Today, OurCrowd is featuring Part 1 of a special 3-part series from Matt and Wayne, the founders of www.Crowdability.com.
Crowdability provides individual investors with independent research and education on equity crowdfunding. With their free service, they aim to simplify the process of discovering and evaluating crowdfunding opportunities.
In this series that they’ve created especially for OurCrowd, Crowdability will address investors’ 3 most common concerns about Equity Crowdfunding.
“Dear Matt and Wayne: Does investing in equity crowdfunding deals make sense for me? I’m not a professional investor, and I’m not planning to invest millions into start-ups.”
Several times a week, our subscribers ask us variations of this same question. Since it’s such a common concern, we thought we’d dig into it today.
Let’s start with the simple answer:
Yes, it does make sense – even if you’re not a “professional” investor, and regardless of how much you intend to invest.
You see, equity crowdfunding was specifically designed to help small companies raise small rounds of financing, ideally in small amounts from many investors.
The fact is, you can dip your toe in the water for less than you might think.
Let’s take a look…
Based on their knowledge of private placements or traditional venture capital funds, many people assume they need to allocate millions of dollars to be an early-stage investor.
But thanks to equity crowdfunding, you can generally get started for about $10,000 – far lower than the millions it would take to become a limited partner in a venture fund, or the $50,000 to $100,000 minimums of private placements.
These low minimums enable you to build a portfolio of start-ups – a basket of many of them – over time. And given the risk of each individual company, this is a critical part of early-stage investing.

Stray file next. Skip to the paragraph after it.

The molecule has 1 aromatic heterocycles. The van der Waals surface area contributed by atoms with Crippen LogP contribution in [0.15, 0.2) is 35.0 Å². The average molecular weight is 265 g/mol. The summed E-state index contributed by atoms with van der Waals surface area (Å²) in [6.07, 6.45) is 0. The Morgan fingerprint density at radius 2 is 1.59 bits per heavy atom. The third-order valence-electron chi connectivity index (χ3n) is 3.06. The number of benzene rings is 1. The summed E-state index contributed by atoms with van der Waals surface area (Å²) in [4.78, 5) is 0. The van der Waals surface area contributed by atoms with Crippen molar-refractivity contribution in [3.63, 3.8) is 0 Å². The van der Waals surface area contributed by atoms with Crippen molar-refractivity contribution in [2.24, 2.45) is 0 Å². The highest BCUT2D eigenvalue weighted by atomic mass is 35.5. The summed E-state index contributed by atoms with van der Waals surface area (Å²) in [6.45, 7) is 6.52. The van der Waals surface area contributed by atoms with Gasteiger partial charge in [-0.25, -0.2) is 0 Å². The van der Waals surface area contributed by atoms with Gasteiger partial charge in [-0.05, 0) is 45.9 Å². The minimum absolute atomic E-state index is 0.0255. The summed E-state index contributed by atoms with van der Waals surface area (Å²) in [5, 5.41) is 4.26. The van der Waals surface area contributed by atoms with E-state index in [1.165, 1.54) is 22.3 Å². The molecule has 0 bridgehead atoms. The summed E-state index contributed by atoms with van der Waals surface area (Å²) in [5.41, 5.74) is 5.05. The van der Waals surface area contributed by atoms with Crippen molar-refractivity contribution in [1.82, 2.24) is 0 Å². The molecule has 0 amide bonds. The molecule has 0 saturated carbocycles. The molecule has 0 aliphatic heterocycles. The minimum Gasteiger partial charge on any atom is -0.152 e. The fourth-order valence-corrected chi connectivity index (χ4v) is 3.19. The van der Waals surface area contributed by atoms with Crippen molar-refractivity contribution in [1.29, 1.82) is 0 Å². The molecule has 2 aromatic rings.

To put start-up risk in perspective, let’s take a look at how the professional investors go about their craft.
How the Professionals Do It
Venture capitalists are the professional investors who provide funding to young companies when they’re just an idea on the back of a napkin.
They know that for every “winner” they invest in that earns them a massive return (Facebook, for example, provided its early investors with a 2000x return), they’ll invest in 5 to 10 others that will either stumble along – or will go out of business entirely.
That’s why it’s so important to build a portfolio of holdings.
What It Means To Be “Diversified”
To make the numbers easy, let’s say you have investable assets (stocks, bonds, cash, etc.) of $1 million.
The professionals recommend that individuals allocate only a small portion of their assets to early-stage companies – in general, no more than 5% or 10%.
With $1 million and a 10% allocation to early-stage investments, you’d have $100,000 to invest in early-stage companies. (You can re-calculate the math based on the real size of your own portfolio.)
Data has shown that, for early-stage investments, you need a portfolio of at least 10 or 12 investments to be “diversified.”
In the above example, to reach your $100,000 allocation to early-stage deals, perhaps you’d commit $10,000 to each of 10 different companies.
Keep in mind that you would make these investments over the course of several years – for example, $20,000 per year for 5 years.
Lean On The Professionals
As you can see, you can become an early-stage investor and get the benefits of a diversified portfolio… all without investing millions in startups.
What’s more, you don’t have to do it on your own…
With some equity crowdfunding platforms – including www.OurCrowd.com – you can invest right alongside the professionals.
We believe that, with a little help from the pros, everyday investors can leverage equity crowdfunding to enhance their overall portfolio returns.
We applaud our readers who write us with their questions and concerns – and we’re always happy to help. For our next column, we’re going to cover another concern we often hear:
“It’s Too Complicated & I Don’t Have Enough Time!”